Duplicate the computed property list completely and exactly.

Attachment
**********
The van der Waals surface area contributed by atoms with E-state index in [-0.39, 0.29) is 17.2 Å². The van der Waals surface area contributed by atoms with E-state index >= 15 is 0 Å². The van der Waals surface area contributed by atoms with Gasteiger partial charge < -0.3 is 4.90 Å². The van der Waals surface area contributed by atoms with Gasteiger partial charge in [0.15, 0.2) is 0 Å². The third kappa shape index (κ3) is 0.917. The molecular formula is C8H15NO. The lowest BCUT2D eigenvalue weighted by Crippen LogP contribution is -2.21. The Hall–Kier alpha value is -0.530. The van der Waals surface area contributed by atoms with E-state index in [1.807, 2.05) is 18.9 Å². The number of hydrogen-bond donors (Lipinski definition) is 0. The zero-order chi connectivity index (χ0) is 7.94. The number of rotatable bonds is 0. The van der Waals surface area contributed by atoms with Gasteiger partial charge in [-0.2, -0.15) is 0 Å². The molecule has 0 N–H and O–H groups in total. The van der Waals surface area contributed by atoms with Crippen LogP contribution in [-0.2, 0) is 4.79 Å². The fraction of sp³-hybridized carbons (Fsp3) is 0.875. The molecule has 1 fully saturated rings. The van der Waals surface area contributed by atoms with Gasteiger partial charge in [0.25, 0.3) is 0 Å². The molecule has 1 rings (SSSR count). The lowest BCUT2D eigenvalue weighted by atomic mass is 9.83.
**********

The van der Waals surface area contributed by atoms with E-state index in [-0.39, 0.29) is 17.2 Å². The van der Waals surface area contributed by atoms with E-state index >= 15 is 0 Å². The van der Waals surface area contributed by atoms with Gasteiger partial charge < -0.3 is 4.90 Å². The van der Waals surface area contributed by atoms with Gasteiger partial charge in [0.15, 0.2) is 0 Å². The third kappa shape index (κ3) is 0.917. The molecular formula is C8H15NO. The lowest BCUT2D eigenvalue weighted by Crippen LogP contribution is -2.21. The Hall–Kier alpha value is -0.530. The van der Waals surface area contributed by atoms with E-state index in [1.807, 2.05) is 18.9 Å². The number of hydrogen-bond donors (Lipinski definition) is 0. The zero-order chi connectivity index (χ0) is 7.94. The number of rotatable bonds is 0. The van der Waals surface area contributed by atoms with Gasteiger partial charge in [-0.2, -0.15) is 0 Å². The molecule has 0 N–H and O–H groups in total. The van der Waals surface area contributed by atoms with Crippen LogP contribution in [-0.2, 0) is 4.79 Å². The fraction of sp³-hybridized carbons (Fsp3) is 0.875. The molecule has 1 fully saturated rings. The van der Waals surface area contributed by atoms with Gasteiger partial charge in [0.25, 0.3) is 0 Å². The molecule has 1 rings (SSSR count). The lowest BCUT2D eigenvalue weighted by atomic mass is 9.83.